In no other domain of life would this make any sense at all. If your attorney drops the ball, you don’t hire a plumber to replace him. And yet millions of Trumpites say they don’t care if Trump has ever worked at any level of government or if he knows anything about foreign policy or the law or the Constitution. It’s enough that he greets them at their level, panders to their lowest instincts.
It's hard to know which parts of Trump's bluster are sincere and which are hyperbole. I'm sure a large portion of the stupidity is genuine. He's a simpleton who inherited money and connections, who has had employees who have made him successful. He has been surrounded by lackeys and yes men that have sheltered him and created a narcissistic, immature showman.

A couple of weeks ago Ezra Klein penned a piece for Vox which I thought about linking to but didn't get round to doing so. In arguing that the rise of Donald Trump is a terrifying moment in American politics, Klein pointed out:
It is undeniably enjoyable to watch Trump. He's red-faced, discursive, funny, angry, strange, unpredictable, and real. He speaks without filter and tweets with reckless abandon. The Donald Trump phenomenon is a riotous union of candidate ego and voter id. America's most skilled political entertainer is putting on the greatest show we've ever seen.

It's so fun to watch that it's easy to lose sight of how terrifying it really is.

Trump is the most dangerous major candidate for president in memory. He pairs terrible ideas with an alarming temperament; he's a racist, a sexist, and a demagogue, but he's also a narcissist, a bully, and a dilettante. He lies so constantly and so fluently that it's hard to know if he even realizes he's lying. He delights in schoolyard taunts and luxuriates in backlash.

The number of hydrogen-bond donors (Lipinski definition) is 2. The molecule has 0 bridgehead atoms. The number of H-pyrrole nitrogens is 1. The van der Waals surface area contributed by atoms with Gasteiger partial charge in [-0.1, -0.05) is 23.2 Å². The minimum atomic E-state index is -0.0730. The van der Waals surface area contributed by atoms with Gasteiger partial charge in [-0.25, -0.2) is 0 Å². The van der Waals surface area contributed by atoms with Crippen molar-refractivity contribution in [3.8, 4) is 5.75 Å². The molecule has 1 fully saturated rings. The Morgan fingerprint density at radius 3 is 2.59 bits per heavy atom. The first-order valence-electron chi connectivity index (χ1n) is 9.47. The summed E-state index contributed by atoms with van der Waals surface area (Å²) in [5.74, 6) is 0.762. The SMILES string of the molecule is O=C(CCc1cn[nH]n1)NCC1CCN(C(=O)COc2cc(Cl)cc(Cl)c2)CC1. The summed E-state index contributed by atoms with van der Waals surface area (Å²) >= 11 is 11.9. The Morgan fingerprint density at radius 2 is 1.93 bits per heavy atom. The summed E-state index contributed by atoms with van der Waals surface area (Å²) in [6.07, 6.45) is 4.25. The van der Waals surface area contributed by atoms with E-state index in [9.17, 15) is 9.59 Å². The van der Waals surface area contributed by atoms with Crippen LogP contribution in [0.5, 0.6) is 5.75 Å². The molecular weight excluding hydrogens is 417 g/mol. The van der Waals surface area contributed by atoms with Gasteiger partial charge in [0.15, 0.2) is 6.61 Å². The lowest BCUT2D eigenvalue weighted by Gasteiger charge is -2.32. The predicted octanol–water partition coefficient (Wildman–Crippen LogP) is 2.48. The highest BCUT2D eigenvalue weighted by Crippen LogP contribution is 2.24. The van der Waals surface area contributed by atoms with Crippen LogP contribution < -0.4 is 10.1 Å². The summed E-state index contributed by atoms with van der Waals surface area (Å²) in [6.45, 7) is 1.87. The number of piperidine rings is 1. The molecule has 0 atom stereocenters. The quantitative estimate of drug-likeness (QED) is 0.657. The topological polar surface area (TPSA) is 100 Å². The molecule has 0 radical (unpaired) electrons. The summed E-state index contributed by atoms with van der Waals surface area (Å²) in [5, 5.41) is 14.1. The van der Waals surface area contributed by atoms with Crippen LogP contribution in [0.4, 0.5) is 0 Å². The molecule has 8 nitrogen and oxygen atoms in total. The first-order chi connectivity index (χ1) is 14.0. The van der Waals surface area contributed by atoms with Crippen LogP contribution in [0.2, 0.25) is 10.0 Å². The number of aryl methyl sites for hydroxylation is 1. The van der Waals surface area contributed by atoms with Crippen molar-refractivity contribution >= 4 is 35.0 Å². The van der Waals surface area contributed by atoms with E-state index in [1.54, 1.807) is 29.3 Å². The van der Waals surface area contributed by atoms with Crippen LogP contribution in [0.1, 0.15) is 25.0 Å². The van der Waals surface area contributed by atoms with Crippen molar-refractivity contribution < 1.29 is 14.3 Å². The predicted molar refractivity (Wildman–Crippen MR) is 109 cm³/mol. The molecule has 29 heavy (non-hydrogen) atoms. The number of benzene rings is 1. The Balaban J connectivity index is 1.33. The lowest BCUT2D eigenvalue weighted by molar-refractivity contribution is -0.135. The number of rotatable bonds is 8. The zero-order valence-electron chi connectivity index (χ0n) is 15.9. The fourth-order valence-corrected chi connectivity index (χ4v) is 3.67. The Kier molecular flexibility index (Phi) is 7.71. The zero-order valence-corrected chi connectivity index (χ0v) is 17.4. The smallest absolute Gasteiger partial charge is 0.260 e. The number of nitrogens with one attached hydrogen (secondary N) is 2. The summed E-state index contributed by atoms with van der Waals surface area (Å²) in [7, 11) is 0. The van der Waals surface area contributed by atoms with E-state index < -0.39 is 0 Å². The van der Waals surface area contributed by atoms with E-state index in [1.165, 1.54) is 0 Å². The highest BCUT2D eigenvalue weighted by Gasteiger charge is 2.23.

And:
Trump's other gift — the one that gets less attention but is perhaps more important — is his complete lack of shame. It's easy to underestimate how important shame is in American politics. But shame is our most powerful restraint on politicians who would find success through demagoguery. Most people feel shame when they're exposed as liars, when they're seen as uninformed, when their behavior is thought cruel, when respected figures in their party condemn their actions, when experts dismiss their proposals, when they are mocked and booed and protested.

Trump doesn't. He has the reality television star's ability to operate entirely without shame, and that permits him to operate entirely without restraint. It is the single scariest facet of his personality. It is the one that allows him to go where others won't, to say what others can't, to do what others wouldn't.


In the recent Nevada Primary, Trump polled 45% and won handily. Super Tuesday, which decides a large number of delegates and could cement Trump in the lead position, is next week. Trump is favoured to win handily. Americans can't be that stupid, can they?